A new method of creating hydrogen from natural gas — one which does not produce carbon dioxide as a byproduct — could open up a range of emission-free alternative energy technologies. The innovation was recently spun out into a company, Aurora Hydrogen, co-founded by U of T Engineering professor Murray Thomson (MIE), University of Alberta professor Erin Bobicki (formerly a ChemE professor), and Andrew Gillis, who joined the team as CEO.
Hydrogen is attractive as a medium for storing energy because it contains no carbon. When burned as a fuel or combusted in a hydrogen fuel cell, the only substance exiting the exhaust pipe is pure water.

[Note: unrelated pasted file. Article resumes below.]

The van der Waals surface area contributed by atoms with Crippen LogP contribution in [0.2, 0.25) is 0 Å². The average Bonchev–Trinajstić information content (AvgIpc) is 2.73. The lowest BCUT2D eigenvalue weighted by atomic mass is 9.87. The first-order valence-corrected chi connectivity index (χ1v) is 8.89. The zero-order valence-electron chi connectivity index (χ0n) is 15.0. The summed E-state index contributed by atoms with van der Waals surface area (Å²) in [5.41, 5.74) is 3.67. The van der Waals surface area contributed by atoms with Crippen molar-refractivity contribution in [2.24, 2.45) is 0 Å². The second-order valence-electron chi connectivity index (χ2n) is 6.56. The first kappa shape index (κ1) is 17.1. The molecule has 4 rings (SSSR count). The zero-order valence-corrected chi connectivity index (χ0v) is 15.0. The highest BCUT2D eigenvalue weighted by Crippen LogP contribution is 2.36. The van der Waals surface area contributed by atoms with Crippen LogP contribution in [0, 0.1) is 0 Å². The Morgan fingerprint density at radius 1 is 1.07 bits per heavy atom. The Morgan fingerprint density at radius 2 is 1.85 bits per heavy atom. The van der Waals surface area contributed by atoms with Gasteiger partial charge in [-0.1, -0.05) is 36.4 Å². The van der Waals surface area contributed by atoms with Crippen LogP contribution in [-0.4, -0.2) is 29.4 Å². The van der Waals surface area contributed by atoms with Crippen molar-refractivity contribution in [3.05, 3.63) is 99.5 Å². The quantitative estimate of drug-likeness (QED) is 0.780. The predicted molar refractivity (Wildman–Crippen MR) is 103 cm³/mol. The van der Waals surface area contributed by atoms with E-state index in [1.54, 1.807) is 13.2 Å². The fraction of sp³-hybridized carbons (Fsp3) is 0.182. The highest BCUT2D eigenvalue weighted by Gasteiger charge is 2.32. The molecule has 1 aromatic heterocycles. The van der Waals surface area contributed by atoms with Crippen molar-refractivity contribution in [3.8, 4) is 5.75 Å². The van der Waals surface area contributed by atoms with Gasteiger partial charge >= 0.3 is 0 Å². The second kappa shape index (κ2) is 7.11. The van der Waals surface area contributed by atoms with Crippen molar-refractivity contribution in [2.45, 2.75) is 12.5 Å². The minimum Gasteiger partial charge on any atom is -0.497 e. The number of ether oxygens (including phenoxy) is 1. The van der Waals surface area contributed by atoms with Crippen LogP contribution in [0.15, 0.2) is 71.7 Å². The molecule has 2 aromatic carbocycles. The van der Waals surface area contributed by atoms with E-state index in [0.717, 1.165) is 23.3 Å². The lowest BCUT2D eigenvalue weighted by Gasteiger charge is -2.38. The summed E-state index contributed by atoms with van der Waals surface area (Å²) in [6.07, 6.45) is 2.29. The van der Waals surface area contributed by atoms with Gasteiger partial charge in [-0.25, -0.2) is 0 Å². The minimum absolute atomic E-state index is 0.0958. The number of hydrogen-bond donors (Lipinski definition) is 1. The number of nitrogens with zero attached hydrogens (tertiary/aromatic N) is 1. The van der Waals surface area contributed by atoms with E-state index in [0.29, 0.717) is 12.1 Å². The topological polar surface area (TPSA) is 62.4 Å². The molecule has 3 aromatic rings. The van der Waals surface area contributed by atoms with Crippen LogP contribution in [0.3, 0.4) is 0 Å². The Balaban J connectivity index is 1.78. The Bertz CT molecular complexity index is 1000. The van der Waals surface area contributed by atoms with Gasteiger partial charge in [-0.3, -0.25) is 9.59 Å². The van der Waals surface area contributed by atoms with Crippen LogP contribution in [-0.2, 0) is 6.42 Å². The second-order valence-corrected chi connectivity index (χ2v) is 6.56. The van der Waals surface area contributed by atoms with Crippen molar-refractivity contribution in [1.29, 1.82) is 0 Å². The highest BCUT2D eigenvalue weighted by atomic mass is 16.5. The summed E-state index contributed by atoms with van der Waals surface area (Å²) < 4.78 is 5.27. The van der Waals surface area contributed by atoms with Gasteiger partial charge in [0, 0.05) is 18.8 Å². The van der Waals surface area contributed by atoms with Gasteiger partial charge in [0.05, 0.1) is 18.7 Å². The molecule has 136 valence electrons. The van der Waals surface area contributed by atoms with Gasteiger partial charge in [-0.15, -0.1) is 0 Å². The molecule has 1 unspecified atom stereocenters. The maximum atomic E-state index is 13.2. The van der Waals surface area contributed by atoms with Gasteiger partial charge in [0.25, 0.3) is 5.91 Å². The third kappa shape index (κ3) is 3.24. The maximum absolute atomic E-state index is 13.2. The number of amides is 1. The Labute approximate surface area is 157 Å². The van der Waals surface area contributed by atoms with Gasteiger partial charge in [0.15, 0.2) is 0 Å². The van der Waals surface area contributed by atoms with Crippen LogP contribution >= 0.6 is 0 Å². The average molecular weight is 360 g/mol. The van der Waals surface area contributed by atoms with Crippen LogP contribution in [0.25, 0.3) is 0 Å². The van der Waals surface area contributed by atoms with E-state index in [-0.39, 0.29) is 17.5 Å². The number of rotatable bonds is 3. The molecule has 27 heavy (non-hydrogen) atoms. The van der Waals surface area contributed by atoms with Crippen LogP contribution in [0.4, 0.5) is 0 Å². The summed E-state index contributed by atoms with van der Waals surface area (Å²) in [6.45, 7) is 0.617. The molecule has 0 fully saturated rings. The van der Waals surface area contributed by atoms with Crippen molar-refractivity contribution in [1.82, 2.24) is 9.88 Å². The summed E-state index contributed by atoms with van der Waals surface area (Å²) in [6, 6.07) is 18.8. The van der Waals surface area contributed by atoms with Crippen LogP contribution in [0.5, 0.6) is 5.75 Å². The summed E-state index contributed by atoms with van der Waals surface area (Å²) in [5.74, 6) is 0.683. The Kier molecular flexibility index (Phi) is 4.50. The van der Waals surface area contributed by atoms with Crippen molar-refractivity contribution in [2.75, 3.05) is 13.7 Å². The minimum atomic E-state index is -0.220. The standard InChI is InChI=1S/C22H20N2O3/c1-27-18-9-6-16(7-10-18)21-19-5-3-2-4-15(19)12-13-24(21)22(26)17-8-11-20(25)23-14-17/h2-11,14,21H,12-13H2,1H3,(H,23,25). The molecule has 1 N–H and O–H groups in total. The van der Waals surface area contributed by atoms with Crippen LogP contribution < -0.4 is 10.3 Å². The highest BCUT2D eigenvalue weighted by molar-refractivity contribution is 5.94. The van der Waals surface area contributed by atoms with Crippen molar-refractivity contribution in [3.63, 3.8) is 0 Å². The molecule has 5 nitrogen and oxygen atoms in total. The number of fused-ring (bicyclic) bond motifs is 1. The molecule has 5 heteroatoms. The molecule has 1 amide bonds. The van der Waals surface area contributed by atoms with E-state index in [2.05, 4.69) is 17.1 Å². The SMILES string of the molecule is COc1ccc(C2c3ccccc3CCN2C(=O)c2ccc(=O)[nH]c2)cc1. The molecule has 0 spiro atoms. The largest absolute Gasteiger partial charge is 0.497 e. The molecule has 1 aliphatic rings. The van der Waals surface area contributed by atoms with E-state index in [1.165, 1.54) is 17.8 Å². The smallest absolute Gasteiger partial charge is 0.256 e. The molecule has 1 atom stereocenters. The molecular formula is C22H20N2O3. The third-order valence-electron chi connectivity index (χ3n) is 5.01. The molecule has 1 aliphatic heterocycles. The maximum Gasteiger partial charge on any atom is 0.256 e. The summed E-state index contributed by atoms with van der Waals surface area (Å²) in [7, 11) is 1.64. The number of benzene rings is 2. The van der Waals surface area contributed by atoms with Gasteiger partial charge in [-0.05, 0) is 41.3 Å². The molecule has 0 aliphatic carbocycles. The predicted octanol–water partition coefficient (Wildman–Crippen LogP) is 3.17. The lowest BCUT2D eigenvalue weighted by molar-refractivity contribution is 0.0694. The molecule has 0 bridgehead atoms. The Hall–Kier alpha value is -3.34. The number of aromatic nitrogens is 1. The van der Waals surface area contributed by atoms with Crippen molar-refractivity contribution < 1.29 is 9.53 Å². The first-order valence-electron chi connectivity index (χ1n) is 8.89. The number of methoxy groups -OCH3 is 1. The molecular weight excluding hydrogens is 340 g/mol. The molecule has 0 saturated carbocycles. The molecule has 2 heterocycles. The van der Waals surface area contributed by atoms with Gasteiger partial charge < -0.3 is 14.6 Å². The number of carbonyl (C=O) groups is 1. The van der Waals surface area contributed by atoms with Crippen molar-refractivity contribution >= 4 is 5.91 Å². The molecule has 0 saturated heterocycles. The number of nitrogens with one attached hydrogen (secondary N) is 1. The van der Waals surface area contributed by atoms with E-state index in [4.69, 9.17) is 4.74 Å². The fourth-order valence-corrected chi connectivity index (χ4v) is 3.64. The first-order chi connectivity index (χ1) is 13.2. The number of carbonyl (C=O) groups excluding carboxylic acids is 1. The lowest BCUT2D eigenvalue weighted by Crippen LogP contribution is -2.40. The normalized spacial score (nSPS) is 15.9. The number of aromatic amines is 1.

The challenge arises in generating the hydrogen in the first place. One method is to split water into hydrogen and oxygen gas using electricity. However, this process is energy inefficient, requiring large amounts of electricity to produce only small amounts of hydrogen.
Another approach is to react natural gas, also known as methane, with water in the form of steam. This process is known as steam methane reforming and is the source of 95% of hydrogen produced today. However, the carbon present in the natural gas leads to byproducts such as carbon dioxide.
Thomson and his collaborators are using a third approach, based on methane pyrolysis, a process that uses heat to break down natural gas into hydrogen gas and solid carbon particles. Read full U of T Engineering News story.